People v. Medrano

Decision Date13 June 2014
Docket NumberNo. 1–10–2440.,1–10–2440.
Citation381 Ill.Dec. 161,2014 IL App (1st) 102440,10 N.E.3d 246
PartiesThe PEOPLE of the State of Illinois, Plaintiff–Appellee, v. Jose MEDRANO, Defendant–Appellant.
CourtUnited States Appellate Court of Illinois

OPINION TEXT STARTS HERE

Michael J. Pelletier and Michael G. Soukop, both of State Appellate Defender's Office, of Chicago, for appellant.

Anita M. Alvarez, State's Attorney, of Chicago (Annette N. Collins and Susan R. Schierl Sullivan, Assistant State's Attorneys, of counsel), for the People.

OPINION

Presiding Justice HYMAN delivered the judgment of the court, with opinion.

¶ 1 Defendant Jose Medrano contends for the first time on appeal that his sentences are void and he must be allowed to withdraw his guilty plea because the trial court did not advise him that his sentences for aggravated criminal sexual assault must be served consecutively rather than concurrently. The problem with cases like this, where the defendant argues for the first time on appeal that his sentence and plea are void, involves the record from the trial and the postconviction proceedings on the sentencing issue. Often the record is incomplete or nonexistent, which hinders this court's efforts in determining whether the trial court erred in sentencing the defendant. That is the situation we face regarding the trial judge's intent when he sentenced Medrano to 17 years' imprisonment. Accordingly, we reverse the dismissal of Medrano's petition to permit a new second-stage postconviction hearing to determine the basis of the trial court's sentence.

¶ 2 BACKGROUND

¶ 3 Jose Medrano was charged in indictment number 92 CR 8203 with 16 felony counts, including 8 counts of aggravated criminal sexual assault, 2 counts of criminal sexual assault, 1 count of criminal sexual abuse, 3 counts of aggravated kidnapping, and 2 counts of kidnapping. These charges stem from an incident on the morning of March 14, 1992, when he allegedly lured his roommate's fiancée to his apartment under false pretenses and sexually assaulted her numerous times. On May 15, 1992, while out on bond, Medrano attacked another woman and was charged in case number 92 CR 13165 with attempted first degree murder, armed robbery, aggravated criminal sexual abuse, aggravated kidnapping, aggravated criminal sexual assault, and aggravated battery. In case number 92 CR 13165, Medrano was convicted by a jury and on May 19, 1994, was sentenced to an aggregate prison term of 90 years. The appellate court affirmed Medrano's conviction but remanded several times to address sentencing errors. Ultimately, however, a reconfigured 90–year prison term was upheld on appeal (People v. Medrano, No. 1–00–0857, 331 Ill.App.3d 1131, 296 Ill.Dec. 433, 835 N.E.2d 467 (2002) (unpublished order under Supreme Court Rule 23)). Medrano currently serves that sentence.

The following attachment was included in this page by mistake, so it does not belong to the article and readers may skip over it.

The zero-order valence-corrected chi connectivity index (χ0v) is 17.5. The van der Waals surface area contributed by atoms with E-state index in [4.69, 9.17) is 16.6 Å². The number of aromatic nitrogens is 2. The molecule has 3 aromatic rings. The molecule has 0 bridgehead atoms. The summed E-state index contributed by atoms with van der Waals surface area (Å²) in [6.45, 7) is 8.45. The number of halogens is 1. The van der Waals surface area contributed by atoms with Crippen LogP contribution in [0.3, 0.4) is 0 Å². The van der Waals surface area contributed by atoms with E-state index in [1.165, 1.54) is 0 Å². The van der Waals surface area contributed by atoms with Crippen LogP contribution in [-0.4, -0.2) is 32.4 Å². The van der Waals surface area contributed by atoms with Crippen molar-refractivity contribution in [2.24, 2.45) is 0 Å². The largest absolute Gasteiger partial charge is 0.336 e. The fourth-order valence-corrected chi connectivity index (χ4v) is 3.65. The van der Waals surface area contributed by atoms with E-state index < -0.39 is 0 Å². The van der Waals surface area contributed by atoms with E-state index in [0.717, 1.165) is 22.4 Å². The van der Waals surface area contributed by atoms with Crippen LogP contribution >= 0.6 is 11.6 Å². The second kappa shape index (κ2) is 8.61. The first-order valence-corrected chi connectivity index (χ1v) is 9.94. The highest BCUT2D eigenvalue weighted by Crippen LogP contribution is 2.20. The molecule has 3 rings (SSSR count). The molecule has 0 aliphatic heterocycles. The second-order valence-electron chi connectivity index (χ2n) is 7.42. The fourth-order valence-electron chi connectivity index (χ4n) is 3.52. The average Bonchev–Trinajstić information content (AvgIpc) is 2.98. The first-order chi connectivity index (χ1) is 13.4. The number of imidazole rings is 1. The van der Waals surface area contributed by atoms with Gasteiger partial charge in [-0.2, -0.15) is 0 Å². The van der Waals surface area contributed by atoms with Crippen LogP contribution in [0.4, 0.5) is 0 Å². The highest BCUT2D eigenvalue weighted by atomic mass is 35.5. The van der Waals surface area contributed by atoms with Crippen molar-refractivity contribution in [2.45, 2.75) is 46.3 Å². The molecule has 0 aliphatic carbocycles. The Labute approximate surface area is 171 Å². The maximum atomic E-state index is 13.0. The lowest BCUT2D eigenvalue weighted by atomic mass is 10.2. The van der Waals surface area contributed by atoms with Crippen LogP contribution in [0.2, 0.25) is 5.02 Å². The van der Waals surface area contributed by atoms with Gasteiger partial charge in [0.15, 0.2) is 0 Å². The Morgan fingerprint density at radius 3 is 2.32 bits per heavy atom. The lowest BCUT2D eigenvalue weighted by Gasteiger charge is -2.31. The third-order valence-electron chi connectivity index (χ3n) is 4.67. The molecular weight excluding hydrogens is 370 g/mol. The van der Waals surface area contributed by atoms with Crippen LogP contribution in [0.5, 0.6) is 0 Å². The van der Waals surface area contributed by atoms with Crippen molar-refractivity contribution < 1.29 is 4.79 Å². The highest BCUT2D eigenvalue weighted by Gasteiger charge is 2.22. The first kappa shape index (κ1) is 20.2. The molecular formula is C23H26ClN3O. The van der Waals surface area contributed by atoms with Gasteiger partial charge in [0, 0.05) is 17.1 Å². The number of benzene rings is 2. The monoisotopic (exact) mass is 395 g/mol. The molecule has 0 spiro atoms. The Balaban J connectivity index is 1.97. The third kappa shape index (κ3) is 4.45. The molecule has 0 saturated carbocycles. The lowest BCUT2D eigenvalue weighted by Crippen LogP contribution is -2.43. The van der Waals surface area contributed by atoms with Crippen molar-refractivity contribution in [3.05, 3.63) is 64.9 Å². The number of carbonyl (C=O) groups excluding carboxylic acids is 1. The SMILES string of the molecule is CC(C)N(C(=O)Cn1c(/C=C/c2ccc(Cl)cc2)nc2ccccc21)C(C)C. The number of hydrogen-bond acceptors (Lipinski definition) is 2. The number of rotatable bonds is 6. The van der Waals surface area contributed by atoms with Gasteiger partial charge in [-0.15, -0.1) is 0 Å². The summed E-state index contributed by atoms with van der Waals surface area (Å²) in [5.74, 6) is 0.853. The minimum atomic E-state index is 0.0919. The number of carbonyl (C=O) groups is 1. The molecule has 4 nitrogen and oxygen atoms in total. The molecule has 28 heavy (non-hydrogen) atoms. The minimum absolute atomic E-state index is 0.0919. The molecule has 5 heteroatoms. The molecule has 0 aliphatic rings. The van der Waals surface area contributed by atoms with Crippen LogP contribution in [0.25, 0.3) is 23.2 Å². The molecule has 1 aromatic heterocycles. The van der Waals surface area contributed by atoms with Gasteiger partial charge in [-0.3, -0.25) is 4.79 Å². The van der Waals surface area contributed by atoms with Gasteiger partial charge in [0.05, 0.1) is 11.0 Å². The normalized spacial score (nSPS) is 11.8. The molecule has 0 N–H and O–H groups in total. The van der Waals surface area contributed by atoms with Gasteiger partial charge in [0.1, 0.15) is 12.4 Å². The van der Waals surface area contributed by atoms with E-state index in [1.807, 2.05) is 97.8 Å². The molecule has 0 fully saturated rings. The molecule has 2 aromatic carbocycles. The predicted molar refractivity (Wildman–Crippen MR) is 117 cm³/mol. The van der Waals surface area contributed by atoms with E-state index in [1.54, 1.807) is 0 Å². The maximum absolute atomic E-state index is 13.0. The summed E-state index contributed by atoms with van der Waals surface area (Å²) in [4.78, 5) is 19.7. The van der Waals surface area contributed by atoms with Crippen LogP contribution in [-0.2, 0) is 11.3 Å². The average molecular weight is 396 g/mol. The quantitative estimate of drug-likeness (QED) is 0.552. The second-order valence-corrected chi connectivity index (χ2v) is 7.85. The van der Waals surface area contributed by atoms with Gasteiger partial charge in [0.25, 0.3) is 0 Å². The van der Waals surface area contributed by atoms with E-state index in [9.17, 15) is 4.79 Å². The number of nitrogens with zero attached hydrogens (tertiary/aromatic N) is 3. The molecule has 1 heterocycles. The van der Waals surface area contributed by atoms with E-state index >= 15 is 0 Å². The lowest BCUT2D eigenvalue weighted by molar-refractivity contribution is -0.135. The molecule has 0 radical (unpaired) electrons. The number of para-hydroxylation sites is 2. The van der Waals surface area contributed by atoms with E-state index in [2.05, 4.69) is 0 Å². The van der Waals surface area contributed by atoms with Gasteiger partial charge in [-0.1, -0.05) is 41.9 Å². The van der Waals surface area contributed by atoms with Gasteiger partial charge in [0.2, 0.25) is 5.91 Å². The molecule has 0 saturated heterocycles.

¶ 4 On May 31, 1994, in case number 92 CR 8203, the trial judge granted defense counsel's request for a Supreme Court Rule 402 plea conference (Ill. S.Ct. R. 402 (eff. Feb. 1, 1981)). During the conference, the State requested the maximum sentence of 30 years, while defense counsel argued for the minimum sentence of 6 years. Afterward, the trial judge told Medrano:

“I'm sure your fine lawyer, Mr. Slonim, relayed the results of the 402 conference to you. I indicated to the lawyers that on a plea of guilty, after reviewing everything, going over reports, and listening to the arguments of counsel, the State was recommending 30 years which is the maximum sentence, 30 years consecutive to the 90 year sentence you are already serving. Your lawyer is asking, on the other hand, for six years which is the minimum the court could impose. After reviewing everything I initially said I would consider a sentence 20 years consecutive. Upon further arguments from your lawyer I said I would consider a period of seventeen years incarceration with credit for the time you have already served being given to you.”

¶ 5 Medrano told the judge he wanted to plead guilty to all 16 counts. The court advised Medrano of the applicable sentencing range, stating that because he would be pleading guilty to the Class X offense of aggravated criminal sexual assault, “I can possibly sentence you to, as an aggregate on all of these charges, a minimum of six years,” and “up to 30 years.” The judge also stated that because Medrano committed the offenses in the attempted murder case while he was out on bond for the offenses in this case, or “because in consideration of all the other factors involved and arguments of the lawyers,” it was possible for the court to sentence him to consecutive terms. The judge informed Medrano the sentence he would impose would be consecutive to the sentence he already was serving for the attempted murder case, but it appears he did not admonish Medrano that each conviction for the charged offenses of aggravated criminal sexual assault and criminal sexual assault would trigger mandatory consecutive terms.